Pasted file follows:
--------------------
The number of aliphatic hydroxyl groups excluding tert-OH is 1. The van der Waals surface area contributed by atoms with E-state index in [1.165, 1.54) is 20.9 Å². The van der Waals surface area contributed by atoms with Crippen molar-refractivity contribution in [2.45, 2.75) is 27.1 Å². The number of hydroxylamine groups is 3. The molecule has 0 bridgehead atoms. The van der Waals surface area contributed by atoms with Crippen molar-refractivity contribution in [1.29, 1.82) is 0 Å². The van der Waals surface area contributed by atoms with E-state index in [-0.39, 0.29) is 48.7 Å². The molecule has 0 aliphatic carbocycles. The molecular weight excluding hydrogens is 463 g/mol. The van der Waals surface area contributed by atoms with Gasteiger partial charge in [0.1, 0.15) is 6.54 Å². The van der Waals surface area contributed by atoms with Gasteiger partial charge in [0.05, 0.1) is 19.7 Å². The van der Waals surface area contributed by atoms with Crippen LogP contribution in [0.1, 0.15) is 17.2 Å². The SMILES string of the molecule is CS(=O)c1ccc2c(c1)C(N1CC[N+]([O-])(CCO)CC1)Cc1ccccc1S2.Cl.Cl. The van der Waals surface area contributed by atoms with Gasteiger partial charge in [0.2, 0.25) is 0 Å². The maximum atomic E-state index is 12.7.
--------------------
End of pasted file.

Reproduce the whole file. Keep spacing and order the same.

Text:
The number of aliphatic hydroxyl groups excluding tert-OH is 1. The van der Waals surface area contributed by atoms with E-state index in [1.165, 1.54) is 20.9 Å². The van der Waals surface area contributed by atoms with Crippen molar-refractivity contribution in [2.45, 2.75) is 27.1 Å². The number of hydroxylamine groups is 3. The molecule has 0 bridgehead atoms. The van der Waals surface area contributed by atoms with Crippen molar-refractivity contribution in [1.29, 1.82) is 0 Å². The van der Waals surface area contributed by atoms with E-state index in [-0.39, 0.29) is 48.7 Å². The molecule has 0 aliphatic carbocycles. The molecular weight excluding hydrogens is 463 g/mol. The van der Waals surface area contributed by atoms with Gasteiger partial charge in [0.1, 0.15) is 6.54 Å². The van der Waals surface area contributed by atoms with Gasteiger partial charge in [0.05, 0.1) is 19.7 Å². The van der Waals surface area contributed by atoms with Crippen LogP contribution in [0.1, 0.15) is 17.2 Å². The SMILES string of the molecule is CS(=O)c1ccc2c(c1)C(N1CC[N+]([O-])(CCO)CC1)Cc1ccccc1S2.Cl.Cl. The van der Waals surface area contributed by atoms with Gasteiger partial charge in [0.2, 0.25) is 0 Å². The maximum atomic E-state index is 12.7.